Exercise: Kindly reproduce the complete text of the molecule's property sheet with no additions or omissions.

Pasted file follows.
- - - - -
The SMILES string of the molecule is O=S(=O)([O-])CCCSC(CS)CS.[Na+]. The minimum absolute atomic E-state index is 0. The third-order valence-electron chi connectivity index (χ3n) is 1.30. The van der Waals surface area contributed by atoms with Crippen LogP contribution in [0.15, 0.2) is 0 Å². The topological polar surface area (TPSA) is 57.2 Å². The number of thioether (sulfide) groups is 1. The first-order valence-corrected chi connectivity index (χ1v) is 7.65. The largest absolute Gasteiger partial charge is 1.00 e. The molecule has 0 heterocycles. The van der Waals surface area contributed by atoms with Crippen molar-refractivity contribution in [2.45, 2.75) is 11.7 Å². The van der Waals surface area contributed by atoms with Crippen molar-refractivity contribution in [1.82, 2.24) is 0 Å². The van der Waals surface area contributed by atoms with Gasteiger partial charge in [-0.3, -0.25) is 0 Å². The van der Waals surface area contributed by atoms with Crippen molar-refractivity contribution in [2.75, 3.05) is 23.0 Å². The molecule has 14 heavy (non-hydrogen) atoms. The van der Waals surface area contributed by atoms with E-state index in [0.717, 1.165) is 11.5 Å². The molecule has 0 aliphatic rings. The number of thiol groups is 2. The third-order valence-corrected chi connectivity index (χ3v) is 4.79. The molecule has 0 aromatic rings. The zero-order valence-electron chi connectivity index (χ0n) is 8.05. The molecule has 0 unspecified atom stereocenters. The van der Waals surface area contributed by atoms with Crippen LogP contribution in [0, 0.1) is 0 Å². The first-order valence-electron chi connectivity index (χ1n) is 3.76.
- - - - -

The SMILES string of the molecule is O=S(=O)([O-])CCCSC(CS)CS.[Na+]. The minimum absolute atomic E-state index is 0. The third-order valence-electron chi connectivity index (χ3n) is 1.30. The van der Waals surface area contributed by atoms with Crippen LogP contribution in [0.15, 0.2) is 0 Å². The topological polar surface area (TPSA) is 57.2 Å². The number of thioether (sulfide) groups is 1. The first-order valence-corrected chi connectivity index (χ1v) is 7.65. The largest absolute Gasteiger partial charge is 1.00 e. The molecule has 0 heterocycles. The van der Waals surface area contributed by atoms with Crippen molar-refractivity contribution in [2.45, 2.75) is 11.7 Å². The van der Waals surface area contributed by atoms with Crippen molar-refractivity contribution in [1.82, 2.24) is 0 Å². The van der Waals surface area contributed by atoms with Gasteiger partial charge in [-0.3, -0.25) is 0 Å². The van der Waals surface area contributed by atoms with Crippen molar-refractivity contribution in [2.75, 3.05) is 23.0 Å². The molecule has 14 heavy (non-hydrogen) atoms. The van der Waals surface area contributed by atoms with E-state index in [0.717, 1.165) is 11.5 Å². The molecule has 0 aliphatic rings. The number of thiol groups is 2. The third-order valence-corrected chi connectivity index (χ3v) is 4.79. The molecule has 0 aromatic rings. The zero-order valence-electron chi connectivity index (χ0n) is 8.05. The molecule has 0 unspecified atom stereocenters. The van der Waals surface area contributed by atoms with Crippen LogP contribution in [0, 0.1) is 0 Å². The first-order valence-electron chi connectivity index (χ1n) is 3.76.